A Prolegomenon to the Study of Babi and Bahá'i Scriptures:
The importance of Henry Corbin to Babi and Bahá'i Studies

By Ismael Velasco

Presented at the Irfan Colloquia Session #36
London School of Economics: London, England
July 13–15, 2001
(see list of papers from #36)

    During his lifetime Henry Corbin was the foremost Western authority on the Islamic philosophy of Persia and ranks among the most influential Islamicists of the 20th century. His work has unique relevance in understanding the philosophical contexts for the emergence of the Babi and Bahá'i Faiths in 19th century Persia. While best known for his work on Avicenna, Ibn Arabi, Suhrawardi and the school of Isfahan, imamology and Ismailism, he is also the most significant Western scholar of Shaykhism to date. His work thus constitutes a philosophical bridge between the Babi-Bahá'i Faiths and the philosophical and religious matrix within which they were conceived.

              This paper examines the relevance of Corbin's massive corpus (reckoned at around 300 volumes) to the emerging field of Babi and Bahá'i studies. It gives an overview of Corbin's work, identifying the main fields of his labours and highlighting his major writings. Corbin's work on Shaykhism is highlighted; his overall perspective on Shaykhism is summarised, and his key works on the subject noted and briefly described. Against this background two distinctive aspects of Corbin's work are suggested as having the potential to constructively influence Babi and Bahá'i studies, notwithstanding their potential pitfalls.

              Firstly, Corbin's methodology, which he describes as phenomenological, in contradistinction to the historical approach which dominated and dominates the field of Islamics. As a philosopher first, and Islamicist second, Corbin is interested in locating and articulating the inner experience of Shi'i spirituality in the realm of thought (rather than the world of history). The philosophical insights of a text, rather than its historical faithfulness, is what Corbin is interested in. Thus a tradition of the imams, embedded in Shi'i spirituality, may yield profound spiritual insight and be philosophically true to Corbin's idea of Shi'ism - even when historically it may regarded as spurious.

              Criticism of this approach comes pertly from historians, who perceive a rather cavalier attitude to facts, distorting the original voice or the empirical basis of particular ideas and beliefs. An example of particular relevance is his discussion of Shaykhism, where the thought of Shaykh Ahmad is often blended with that of Karim Khan Kirmani or even "the Sarqar Aqa" (head of the Kirmani Shaykhis), in the 1960s! Criticism also stems from Corbin's own philosophical endeavour, which is said to blur the distinction between Corbin's own thought and the authors he studies. An eminent scholar of Ibn 'Arabi, William Chittick, wrote of Corbin's commentaries on Ibn `Arabi that it was difficult to tell where Ibn 'Arabi's thought ended and Corbin's began.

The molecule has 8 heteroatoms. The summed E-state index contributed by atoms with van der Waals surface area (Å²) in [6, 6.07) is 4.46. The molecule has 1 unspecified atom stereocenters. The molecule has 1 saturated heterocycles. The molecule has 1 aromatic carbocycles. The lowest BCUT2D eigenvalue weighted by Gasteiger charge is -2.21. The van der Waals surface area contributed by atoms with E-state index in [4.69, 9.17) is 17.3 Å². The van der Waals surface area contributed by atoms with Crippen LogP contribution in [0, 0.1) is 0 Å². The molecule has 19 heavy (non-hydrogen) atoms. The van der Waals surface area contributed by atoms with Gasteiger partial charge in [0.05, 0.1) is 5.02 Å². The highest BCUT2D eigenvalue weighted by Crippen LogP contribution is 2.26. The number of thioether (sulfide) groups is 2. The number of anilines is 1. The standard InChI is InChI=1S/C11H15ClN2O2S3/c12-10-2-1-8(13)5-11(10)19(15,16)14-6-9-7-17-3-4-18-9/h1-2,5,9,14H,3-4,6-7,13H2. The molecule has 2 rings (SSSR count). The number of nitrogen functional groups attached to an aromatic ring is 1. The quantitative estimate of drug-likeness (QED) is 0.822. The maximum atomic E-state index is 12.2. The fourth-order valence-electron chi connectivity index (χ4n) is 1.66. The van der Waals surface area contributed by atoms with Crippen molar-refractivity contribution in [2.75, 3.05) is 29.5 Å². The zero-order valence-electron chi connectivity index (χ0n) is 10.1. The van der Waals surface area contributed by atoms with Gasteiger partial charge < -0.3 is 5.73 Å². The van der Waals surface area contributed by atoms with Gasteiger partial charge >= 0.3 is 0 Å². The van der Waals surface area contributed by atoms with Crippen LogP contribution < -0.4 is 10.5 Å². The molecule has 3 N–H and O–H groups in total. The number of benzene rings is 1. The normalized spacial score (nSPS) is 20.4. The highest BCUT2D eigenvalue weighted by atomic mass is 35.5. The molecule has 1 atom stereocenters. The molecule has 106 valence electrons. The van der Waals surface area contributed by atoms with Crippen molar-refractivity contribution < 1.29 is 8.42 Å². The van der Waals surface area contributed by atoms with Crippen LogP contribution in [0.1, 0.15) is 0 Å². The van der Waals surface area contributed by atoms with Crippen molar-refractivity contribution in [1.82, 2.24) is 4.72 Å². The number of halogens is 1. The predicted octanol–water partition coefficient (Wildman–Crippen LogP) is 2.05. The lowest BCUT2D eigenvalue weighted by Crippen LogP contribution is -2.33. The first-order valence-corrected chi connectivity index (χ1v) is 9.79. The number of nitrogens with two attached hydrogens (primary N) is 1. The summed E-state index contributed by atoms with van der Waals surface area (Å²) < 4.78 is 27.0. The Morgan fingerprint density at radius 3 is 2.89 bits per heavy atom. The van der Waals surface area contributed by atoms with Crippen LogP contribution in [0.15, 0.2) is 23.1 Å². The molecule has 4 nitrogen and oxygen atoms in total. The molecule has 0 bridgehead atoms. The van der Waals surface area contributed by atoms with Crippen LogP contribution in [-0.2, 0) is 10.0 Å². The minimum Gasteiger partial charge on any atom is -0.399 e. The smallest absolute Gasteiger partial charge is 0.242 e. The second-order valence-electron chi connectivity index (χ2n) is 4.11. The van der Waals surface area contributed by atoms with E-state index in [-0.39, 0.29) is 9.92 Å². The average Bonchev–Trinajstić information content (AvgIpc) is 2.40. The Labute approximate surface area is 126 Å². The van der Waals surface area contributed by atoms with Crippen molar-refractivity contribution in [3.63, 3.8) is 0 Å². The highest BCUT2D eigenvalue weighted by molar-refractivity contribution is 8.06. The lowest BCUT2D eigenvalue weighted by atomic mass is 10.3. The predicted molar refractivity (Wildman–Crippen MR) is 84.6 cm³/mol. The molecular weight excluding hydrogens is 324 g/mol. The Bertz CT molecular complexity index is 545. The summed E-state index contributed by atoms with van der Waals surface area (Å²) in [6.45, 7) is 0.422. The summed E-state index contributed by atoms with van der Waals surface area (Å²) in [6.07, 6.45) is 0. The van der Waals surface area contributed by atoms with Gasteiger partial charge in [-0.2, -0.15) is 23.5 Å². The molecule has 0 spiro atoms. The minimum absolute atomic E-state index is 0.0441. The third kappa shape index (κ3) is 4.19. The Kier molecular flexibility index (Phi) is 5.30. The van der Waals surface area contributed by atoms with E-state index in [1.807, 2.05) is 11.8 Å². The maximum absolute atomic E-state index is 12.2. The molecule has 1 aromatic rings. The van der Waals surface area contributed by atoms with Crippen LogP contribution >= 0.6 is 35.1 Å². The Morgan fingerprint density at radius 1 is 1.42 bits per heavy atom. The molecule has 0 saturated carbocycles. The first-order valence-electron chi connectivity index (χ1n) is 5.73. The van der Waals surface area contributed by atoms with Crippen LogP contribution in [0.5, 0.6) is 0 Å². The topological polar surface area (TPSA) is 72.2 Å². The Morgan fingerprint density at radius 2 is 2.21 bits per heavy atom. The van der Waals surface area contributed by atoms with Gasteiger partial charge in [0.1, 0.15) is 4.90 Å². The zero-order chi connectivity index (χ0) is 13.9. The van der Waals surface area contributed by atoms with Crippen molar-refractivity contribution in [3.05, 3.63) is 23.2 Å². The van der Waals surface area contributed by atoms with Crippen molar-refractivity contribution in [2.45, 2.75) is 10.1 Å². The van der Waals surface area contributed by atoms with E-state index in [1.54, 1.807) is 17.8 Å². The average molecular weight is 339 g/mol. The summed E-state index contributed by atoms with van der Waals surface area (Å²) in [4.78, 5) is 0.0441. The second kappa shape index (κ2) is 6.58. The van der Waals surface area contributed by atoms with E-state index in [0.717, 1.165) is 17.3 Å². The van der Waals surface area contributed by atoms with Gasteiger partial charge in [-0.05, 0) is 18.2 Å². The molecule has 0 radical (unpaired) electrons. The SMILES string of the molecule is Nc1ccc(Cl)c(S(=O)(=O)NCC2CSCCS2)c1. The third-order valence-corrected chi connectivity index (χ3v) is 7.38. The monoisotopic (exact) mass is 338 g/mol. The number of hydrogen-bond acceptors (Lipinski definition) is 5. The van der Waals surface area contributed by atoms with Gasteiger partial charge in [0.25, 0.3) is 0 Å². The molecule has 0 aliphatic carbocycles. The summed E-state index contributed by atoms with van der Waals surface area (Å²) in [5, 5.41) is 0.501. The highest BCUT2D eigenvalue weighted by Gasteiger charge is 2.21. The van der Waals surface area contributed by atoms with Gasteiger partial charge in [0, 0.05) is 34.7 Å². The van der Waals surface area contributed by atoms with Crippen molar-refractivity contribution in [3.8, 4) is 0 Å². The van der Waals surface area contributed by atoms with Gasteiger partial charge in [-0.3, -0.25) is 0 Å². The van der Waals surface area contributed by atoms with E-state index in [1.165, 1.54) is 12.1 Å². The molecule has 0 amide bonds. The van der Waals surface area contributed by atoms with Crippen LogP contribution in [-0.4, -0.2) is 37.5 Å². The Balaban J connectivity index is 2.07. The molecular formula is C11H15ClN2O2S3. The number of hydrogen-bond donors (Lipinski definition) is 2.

With these caveats, an approach to religious texts which seeks to identify their universality and creative force; which makes elaborate reference to their genesis in specific philosophical and spiritual traditions, yet gives precedence to their present philosophical and religious significance and stresses their intellectual continuities across diverse historical and social settings, may yet point to useful and relatively novel methodological lines of inquiry into Babi and Bahá'i texts.

              The second and most relevant aspect of Corbin's work is of course Corbin's actual findings. Corbin followed the thread of Islamic spirituality from the 12 Imams at its genesis, to the Shaykhi school at its terminus. He thus may be said to have carried out in effect a philosophical genealogy of the Babi and Bahá'i religions from the perspective of the history of ideas. Corbin's great synthetic labour has particular value in releasing the allusive power of the Bahá'i writings (specially for Western audiences), and in gaining a deeper understanding of key theological, philosophical and literary concepts in the Babi and Bahá'i Faith.

              For instance, Corbin's writings return again and again to the concept of the Manifestation (mazhar) of God and elucidate in highly relevant ways many of its subtleties. Other key Babi and Bahá'i concepts whose philosophical genealogy may be traced through Corbin include the unknowability of God, progressive revelation, the Prophetic cycles, the spiritual and figurative interpretation of texts, the Covenant of God, the worlds of God, and many more. Prominent symbols that appear again and again in Babi and Bahá'i scriptures are also treated in extenso in Corbin's opus including: the Countenance of God, Sinai, the Point, the Seal of the Prophets, the lover and the Beloved, the Maiden, spiritual veils, heaven and heavens, color symbolism, spiritual stations (maqamat) etc.

              We conclude from the above that with all the methodological strengths and weaknesses implicit in Corbin's method, his distinctive and highly personal synthesis of Shi'i philosophy (the most comprehensive in Western languages to date) constitutes an invaluable adjunct to in-depth studies of Bahá'i scripture, Bahá'i philosophy, and Bahá'i spirituality. It serves as a broad genealogical map of key Bahá'i ideas pointing the way to new fields of inquiry, particularly in the field of comparative studies. In this light, from the perspective of Bahá'i scholarship, Corbin's work may be seen as a veritable Prolegomenon to the study of Babi and Bahá'i scripture.